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  • SeannyB - Wednesday, September 03, 2014 - link

    Now there's a name that evokes some nostalgia. A friend of mine had one of those Matrox Parhelia triple-head setups which was pretty novel in the days before ubiquitous 27" 1440p displays. And also the 64-bit color rendering was a sight to see, at least in Matrox's own tech demos. Of course the performance wasn't all that, but image quality was Matrox's emphasis. I myself owned a G400 Max (1999) and I remember that being the case as well-- mediocre performance, fantastic image quality. Reply
  • SeannyB - Wednesday, September 03, 2014 - link

    Or no, it was 10-bit-per-channel color, now that I'm skimming Anand's old review. Reply
  • B3an - Thursday, September 04, 2014 - link

    I always thought that one of the main features for Matrox was better image and colour output compared to AMD or Nvidia (like higher bit and more accurate). This article doesn't mention anything about that. So how does this affect colour now that they will use AMD GPU's? Reply
  • Senti - Thursday, September 04, 2014 - link

    Likely all AMD cards are capable of 10-bit color, so there should be no concerns for this area. "Image quality" in digital days is just bit-exactness (especially in 2D), so should be no problems here either.

    I hope that Matrox could give AMD some push to improve their quite pathetic workstation drivers. It's mostly bugs that annoy people today, not features or speed of GPUs.
    Reply
  • silverblue - Thursday, September 04, 2014 - link

    They weren't bad (as you said, excellent image quality, and two RAMDACs), it's just the price hurt. A friend had the G400 and it outperformed my Savage4 Pro quite nicely which certainly helped in Unreal Tournament.

    The Parhelia... eek. Well, the potential was there, but underperforming most of the Ti-4xxx line wasn't exactly impressive. Drivers did improve things over time, but the card was too expensive to compete.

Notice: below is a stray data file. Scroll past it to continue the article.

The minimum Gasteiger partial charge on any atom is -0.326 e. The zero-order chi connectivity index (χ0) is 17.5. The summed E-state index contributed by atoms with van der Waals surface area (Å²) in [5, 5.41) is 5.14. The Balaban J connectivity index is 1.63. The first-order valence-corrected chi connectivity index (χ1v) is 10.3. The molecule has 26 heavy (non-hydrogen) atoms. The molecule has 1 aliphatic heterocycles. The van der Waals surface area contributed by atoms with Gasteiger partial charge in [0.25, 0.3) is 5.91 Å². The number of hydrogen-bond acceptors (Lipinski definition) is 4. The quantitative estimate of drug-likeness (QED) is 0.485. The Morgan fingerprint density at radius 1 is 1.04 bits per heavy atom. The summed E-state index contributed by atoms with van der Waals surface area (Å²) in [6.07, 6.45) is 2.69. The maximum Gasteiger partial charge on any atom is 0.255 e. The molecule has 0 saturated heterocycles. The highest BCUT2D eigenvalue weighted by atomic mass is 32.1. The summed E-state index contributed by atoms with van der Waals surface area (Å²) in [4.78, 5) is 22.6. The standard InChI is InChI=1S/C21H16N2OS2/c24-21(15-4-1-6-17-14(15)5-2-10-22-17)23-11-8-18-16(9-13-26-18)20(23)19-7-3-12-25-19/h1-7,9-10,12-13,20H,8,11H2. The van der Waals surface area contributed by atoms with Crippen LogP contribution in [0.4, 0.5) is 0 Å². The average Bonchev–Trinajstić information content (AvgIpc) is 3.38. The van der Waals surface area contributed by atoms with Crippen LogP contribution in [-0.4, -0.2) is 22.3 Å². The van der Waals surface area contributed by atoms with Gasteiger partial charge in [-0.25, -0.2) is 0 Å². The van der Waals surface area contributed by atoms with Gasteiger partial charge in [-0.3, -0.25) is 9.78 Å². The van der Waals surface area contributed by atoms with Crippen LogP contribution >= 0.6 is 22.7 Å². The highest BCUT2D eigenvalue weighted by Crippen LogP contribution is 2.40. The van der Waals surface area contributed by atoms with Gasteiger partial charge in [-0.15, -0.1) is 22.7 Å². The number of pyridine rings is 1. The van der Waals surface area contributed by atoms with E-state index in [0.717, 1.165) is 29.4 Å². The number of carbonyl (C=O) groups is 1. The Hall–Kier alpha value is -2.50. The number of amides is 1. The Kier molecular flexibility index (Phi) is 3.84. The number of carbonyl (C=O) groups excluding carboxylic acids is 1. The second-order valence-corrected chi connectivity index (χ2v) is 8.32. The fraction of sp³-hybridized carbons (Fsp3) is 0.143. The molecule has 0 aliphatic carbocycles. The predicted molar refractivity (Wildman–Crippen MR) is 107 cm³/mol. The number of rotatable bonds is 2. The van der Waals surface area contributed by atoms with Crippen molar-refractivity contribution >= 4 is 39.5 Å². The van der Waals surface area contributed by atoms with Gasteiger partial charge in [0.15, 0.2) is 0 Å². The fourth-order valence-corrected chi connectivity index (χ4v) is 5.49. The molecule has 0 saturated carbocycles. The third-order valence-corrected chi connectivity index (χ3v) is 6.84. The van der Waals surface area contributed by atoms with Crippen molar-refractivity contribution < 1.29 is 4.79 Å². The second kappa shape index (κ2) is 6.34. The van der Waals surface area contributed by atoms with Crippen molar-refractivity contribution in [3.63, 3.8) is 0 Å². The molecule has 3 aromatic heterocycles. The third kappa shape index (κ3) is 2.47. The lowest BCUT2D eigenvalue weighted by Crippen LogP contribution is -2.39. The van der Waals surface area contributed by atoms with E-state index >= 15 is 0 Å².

Reply
  • ddriver - Thursday, September 04, 2014 - link

    Is there any nostalgia for the abysmal 3D performance of an insanely expensive product? Reply
  • LemmingOverlord - Wednesday, September 03, 2014 - link

    Matrox was tremendous when it came to 2D and image quality, never having actually broken into the 3D market proper. Their biggest asset was their software, rather than their hardware. Most corporate PCs came with inexpensive Matrox 3D cards, which were good for basic computing but rubbish at any type of 3D

    I really don't see how a company like Matrox remains competitive, tho'. By becoming an AMD vendor they could just be signalling they've reached the end.
    Reply
  • ToniCipriani - Wednesday, September 03, 2014 - link

    It's kinda sad, actually. I actually still remember the MGA Millenium and Mystique cards. Having one of those back then was like luxury. Reply
  • caseyse - Thursday, September 04, 2014 - link

    When I purchased my MGA Millenium, with its 4MB VRAM memory expansion board (6MB RAM total) it was the top performer at the time. A couple generations prior to this card, I was using their blazing fast Mach32 card. I remember the scandal Matrox found itself in when it was discovered they had written a routine in their firmware to recognize the leading graphics card benchmark at the time in order to produce favorable results. Reply
  • Creig - Thursday, September 04, 2014 - link

    Pretty sure Nvidia had them beat:

    http://www.kickassgear.com/downloads/3dmark03_audi...
    Reply
  • StevoLincolnite - Friday, September 05, 2014 - link

    Yep, I had the Millennium paired up with a 3DFX Voodoo 2, good times! I actually still have those cards boxed up somewhere. Reply
  • tipoo - Wednesday, September 03, 2014 - link

    I think they still had a niche in the medical space, for highly accurate 2d renders of medical scans on high res displays. Reply
  • Guspaz - Thursday, September 04, 2014 - link

    I worked at Matrox once, and I'll just limit myself to saying that I would be surprised to hear somebody say that their software was an asset. Reply
  • Guspaz - Thursday, September 04, 2014 - link

    Actually, to address the competitiveness thing, they do more than just graphics cards. They have an imaging division (frame grabbers and machine vision and stuff) and a professional video division (pro AV gear for broadcast and live video and stuff). Reply
  • nerd1 - Wednesday, September 03, 2014 - link

    I still remember the days when you have to purchase separate VGA card - and matrox card with dual VGA output was quite a popular choice (plus voodoo accelerator card). Reply